electronically through the telephone system or other channels. In 1962, American computer scientist J.C.R. Licklider (1915–1990) and his colleagues described a vision of a network of computers that would allow users to exchange information with each other. Hired by the U.S. government's Advanced Research Projects Agency in 1963, Licklider set about orchestrating the creation of such a network, the Advanced Research Projects Agency Network (ARPANET). ARPANET would link universities and other institutions where researchers sponsored by ARPA worked. In 1969, the first elements of the system became functional—four computers at four American universities. By 1973 there were 40 nodes, and by 1981 there were 213, including international links, mostly to Europe. In the 1970s and early 1980s other, independent networks were built, but during the 1980s these were merged or interconnected with each other. In the late 1980s the first Internet service provider companies came into being, selling access to the growing Internet.

But there is more to today's Internet than a system of computers exchanging data: What has made the Internet useful to hundreds of millions of people is the World Wide Web. Early ARPANET and other computers featured a screen and a keyboard. Users typing at the keyboard saw letters appear on the screen, which might be entered as commands or messages. Messages from other network users or computers would also appear as lines of text. There were no windows—just the single screen, with a growing stack of lines of text—lines that would eventually scroll up out of view beyond the top of the screen. Users had to know specific computer commands to use the system. In the 1970s through the 1990s, several ways of organizing information on the screen and interacting with the computer were invented that would revolutionize this clunky standard interface. Collectively, these made possible the World Wide Web. The Web should not be confused with the Internet. The Internet is a communications network: the Web is a collection of software applications running on the computers connected to that network. In practice, the Web is a mass of several tens of billions of Web pages structured by hypertext markup language (HTML) and linked to each other by hyperlinks. Web pages are visually rich, and users interact with them either by typing in text or by clicking on words or images using a mouse to control a pointer.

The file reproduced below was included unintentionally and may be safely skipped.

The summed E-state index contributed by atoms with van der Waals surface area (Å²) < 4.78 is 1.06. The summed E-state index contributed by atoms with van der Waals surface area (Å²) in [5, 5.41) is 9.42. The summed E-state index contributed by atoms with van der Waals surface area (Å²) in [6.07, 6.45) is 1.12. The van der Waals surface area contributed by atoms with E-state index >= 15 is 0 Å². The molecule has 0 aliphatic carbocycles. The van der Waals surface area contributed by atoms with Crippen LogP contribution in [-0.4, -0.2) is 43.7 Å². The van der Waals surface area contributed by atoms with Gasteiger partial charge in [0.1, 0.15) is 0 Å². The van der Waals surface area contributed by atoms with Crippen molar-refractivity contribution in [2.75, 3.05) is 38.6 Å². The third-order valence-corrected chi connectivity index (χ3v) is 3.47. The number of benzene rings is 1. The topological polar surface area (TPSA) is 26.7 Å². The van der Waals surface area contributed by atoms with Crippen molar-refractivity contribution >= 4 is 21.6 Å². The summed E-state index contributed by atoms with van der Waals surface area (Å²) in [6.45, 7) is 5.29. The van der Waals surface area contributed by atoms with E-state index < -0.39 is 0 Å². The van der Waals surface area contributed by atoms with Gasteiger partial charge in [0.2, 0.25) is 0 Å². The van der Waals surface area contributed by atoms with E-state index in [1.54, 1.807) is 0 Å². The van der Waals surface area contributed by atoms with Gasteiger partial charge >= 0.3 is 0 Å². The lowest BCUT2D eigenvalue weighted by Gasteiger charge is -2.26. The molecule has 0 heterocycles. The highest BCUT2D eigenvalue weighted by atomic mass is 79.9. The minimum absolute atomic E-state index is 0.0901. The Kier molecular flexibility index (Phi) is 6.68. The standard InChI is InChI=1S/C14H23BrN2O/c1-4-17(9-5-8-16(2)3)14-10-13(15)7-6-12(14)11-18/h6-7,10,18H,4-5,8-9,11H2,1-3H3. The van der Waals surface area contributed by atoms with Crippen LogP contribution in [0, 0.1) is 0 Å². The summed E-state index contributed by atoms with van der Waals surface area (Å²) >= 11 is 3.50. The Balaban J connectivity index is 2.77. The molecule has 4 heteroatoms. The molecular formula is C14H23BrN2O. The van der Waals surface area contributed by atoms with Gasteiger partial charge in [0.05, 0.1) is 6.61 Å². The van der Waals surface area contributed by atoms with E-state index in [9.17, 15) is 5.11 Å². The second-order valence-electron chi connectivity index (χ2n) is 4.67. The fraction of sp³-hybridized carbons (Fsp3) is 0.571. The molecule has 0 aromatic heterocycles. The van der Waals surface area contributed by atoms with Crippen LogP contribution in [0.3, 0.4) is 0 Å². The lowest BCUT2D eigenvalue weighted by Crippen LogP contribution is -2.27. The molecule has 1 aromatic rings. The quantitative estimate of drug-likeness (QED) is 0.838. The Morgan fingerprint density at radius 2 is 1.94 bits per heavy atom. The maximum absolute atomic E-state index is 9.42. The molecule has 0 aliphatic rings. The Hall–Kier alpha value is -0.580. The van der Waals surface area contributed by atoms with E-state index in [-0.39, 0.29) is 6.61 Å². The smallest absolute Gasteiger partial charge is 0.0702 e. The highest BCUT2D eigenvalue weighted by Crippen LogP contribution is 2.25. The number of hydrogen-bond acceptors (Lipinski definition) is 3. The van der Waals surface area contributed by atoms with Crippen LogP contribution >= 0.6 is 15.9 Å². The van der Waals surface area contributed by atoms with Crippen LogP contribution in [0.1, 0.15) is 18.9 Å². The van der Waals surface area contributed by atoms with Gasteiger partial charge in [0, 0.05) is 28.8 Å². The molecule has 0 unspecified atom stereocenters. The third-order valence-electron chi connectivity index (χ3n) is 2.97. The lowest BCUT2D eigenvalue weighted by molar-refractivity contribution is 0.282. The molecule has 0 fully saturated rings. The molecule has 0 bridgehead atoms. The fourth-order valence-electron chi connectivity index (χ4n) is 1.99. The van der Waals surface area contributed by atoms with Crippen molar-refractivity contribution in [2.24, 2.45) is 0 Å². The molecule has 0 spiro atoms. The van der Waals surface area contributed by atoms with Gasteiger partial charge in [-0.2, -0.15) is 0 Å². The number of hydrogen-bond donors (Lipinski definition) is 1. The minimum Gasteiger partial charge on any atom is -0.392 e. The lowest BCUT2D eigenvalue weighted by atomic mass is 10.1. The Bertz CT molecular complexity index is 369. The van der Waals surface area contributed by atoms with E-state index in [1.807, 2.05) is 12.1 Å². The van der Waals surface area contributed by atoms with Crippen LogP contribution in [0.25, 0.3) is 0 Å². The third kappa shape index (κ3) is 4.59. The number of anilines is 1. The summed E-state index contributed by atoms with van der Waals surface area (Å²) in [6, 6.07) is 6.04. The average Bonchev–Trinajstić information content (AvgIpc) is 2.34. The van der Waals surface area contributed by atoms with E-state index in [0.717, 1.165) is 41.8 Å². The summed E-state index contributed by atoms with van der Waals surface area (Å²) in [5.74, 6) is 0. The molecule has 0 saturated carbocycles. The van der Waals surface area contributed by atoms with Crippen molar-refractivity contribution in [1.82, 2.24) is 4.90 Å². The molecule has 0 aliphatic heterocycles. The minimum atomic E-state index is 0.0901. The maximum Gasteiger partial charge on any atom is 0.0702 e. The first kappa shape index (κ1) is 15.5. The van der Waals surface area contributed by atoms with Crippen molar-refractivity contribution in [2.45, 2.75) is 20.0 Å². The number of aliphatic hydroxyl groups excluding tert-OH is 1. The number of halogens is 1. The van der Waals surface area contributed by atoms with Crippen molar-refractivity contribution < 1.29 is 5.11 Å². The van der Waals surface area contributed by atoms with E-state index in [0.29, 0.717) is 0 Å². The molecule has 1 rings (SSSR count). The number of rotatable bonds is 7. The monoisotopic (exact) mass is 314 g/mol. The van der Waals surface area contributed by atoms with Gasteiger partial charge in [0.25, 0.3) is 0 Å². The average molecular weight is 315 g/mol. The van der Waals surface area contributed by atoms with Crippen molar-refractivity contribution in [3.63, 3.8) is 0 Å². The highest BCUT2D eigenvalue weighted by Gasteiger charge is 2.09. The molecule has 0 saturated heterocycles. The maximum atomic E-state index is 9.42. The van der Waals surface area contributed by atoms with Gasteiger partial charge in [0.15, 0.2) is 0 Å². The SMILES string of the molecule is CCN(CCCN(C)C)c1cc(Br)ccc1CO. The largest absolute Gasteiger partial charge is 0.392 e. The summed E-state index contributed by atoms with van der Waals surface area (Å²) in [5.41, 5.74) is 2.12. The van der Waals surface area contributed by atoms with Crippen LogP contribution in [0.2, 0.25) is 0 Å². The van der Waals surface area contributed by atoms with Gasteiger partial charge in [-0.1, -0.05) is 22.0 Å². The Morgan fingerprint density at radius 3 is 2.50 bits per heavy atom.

During the presidential campaign season of 1999–2000, strange headlines appeared asserting that candidate Al Gore (1948–), a Democrat and Vice President of the United States from 1993 to 2001, had claimed in a TV interview to be the “inventor of the Internet.” The story appeared in dozens of opinion columns and editorials. Many pundits described Gore as “delusional.” The Associated Press ran a story headlined, “Republicans pounce on Gore's claim that he created the Internet” (March 11, 1999).

Gore must have been crazy, the commentators said: The Internet is not any one person's invention. If anyone could lay claim to that title of the Internet's inventor it might have been J.C.R. Licklider (1915–1990), who in the 1960s created the military-funded network of university computers called ARPANET, which eventually evolved into the Internet. Or perhaps the credit might be shared with Tim Berners-Lee, who in 1991 invented hypertext markup language (HTML), the system of coding that makes all Web pages possible.

The accusation against Gore was, however, fundamentally flawed. What he said in the TV interview was not that he had “invented” the Internet or was “the father” of the Internet, as many outlets wrongly reported, but this:“

During my service in the United States Congress, I took the initiative in creating the Internet.”